Moderna vaccine order for 2022 hits $18.5 billion

The drug giant has also signed deals for expanding the deal by a further $3.5bn, including booster shots

Moderna says it has shipped 807 million vaccine doses in 2021. Reuters
Beta V.1.0 - Powered by automated translation

Omicron live updates: Follow the latest Covid-19 news here

Moderna said it had signed agreements for $18.5 billion (£13.6bn) worth of Covid-19 vaccines for this year, along with options for a further $3.5bn (£2.5bn), including booster shots.

The pharmaceutical company in last November said the total product sales for 2022 could reach $22bn.

This was slightly higher than the average analyst estimate of $17bn, according to data compiled by Bloomberg.

The company said it had shipped 807 million vaccine doses in 2021.

Previously, it had said it would deliver between 700 million and 800 million doses.

The advance purchase agreements for 2022 are up from $17bn worth of commitments it had announced last year.

Analysts were expecting $19.3bn in Moderna Covid vaccine sales for 2022, according to a Bloomberg survey of analyst estimates.

After the figures were released in a statement by the drug giant on Monday, Moderna shares were up 0.2 per cent in pre-market trading in New York.

In January 2021, Moderna’s coronavirus vaccine was approved for use by the UK medicines regulator.

Last November, as a wave of Omicron crashed on to UK society, Moderna warned the highly transmissible variant could evade protection offered by its vaccine and others on the market.

The Moderna coronavirus vaccine is one of four approved for use in the UK and one of three on offer.

The AstraZeneca and Pfizer vaccines are also being put into people’s arms while the Janssen vaccine is not yet available in Britain, despite receiving approval.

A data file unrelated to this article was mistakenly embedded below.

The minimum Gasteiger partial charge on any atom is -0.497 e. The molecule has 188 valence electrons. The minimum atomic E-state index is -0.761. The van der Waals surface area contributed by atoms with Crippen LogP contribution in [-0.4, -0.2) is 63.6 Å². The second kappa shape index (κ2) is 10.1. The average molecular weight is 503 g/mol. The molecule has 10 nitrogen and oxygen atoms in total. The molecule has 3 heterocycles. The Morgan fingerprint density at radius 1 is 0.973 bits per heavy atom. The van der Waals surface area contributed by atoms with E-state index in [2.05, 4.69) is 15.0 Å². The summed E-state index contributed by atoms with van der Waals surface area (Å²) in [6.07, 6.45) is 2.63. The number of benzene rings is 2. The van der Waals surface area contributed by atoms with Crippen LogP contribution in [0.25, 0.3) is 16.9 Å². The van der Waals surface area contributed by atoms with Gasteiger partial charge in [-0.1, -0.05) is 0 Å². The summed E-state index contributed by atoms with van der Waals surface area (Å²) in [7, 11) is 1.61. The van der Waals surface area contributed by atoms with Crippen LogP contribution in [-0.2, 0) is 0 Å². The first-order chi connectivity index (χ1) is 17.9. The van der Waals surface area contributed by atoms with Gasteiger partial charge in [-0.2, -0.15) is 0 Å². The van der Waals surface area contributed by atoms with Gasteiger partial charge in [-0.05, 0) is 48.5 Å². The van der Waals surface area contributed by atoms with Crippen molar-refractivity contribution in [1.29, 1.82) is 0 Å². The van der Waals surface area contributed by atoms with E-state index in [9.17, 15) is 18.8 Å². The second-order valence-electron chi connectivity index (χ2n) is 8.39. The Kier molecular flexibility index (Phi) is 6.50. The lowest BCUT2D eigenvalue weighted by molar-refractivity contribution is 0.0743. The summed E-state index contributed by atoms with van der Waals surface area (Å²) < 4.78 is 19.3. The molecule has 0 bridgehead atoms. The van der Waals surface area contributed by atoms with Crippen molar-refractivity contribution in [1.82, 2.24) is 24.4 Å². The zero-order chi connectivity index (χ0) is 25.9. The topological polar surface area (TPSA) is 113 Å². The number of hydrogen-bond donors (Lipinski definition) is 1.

The latest data available on UK vaccine orders show there are 77 million Moderna shots on order.

This is markedly less than the 189 million Pfizer doses and 100 million AstraZeneca shots that have been ordered, according to government data from December.

About 132 million shots of a Covid vaccine were administered to people in Britain in 2021.

Last October the Moderna vaccine was suspended for young people in Sweden, Norway and Finland as a precaution following reports of rare side effects.

Some people who had received the vaccine had developed myocarditis and pericarditis.

Myocarditis is a rare side effect of all mRNA vaccines, and is more commonly found in boys and young men compared with other sections of the population.

Data suggested it was more likely to occur after a second dose of Moderna had been administered, as opposed to a Pfizer shot.

Britain's Prime Minister Boris Johnson watches as Andrea Botezatu receives her first Covid-19 shot, during a constituency visit to Boots pharmacy in Uxbridge, west London, on Monday. (Photo by Leon Neal / Getty Images)

This seems to apply regardless of which vaccine was given as the first dose.

Addressing a conference on Monday, Stephane Bancel. the chief executive of Moderna, said people aged 50 and above, those who were immuno-compromised or in other high-risk groups might require an annual booster of a Covid vaccine to acquire adequate protection against the virus.

The company said it was on track to invest between $2.5bn and $3bn in research and development this year.

Within a month it should have designated a country in which it would open a vaccine facility, it said.

Updated: January 10, 2022, 2:59 PM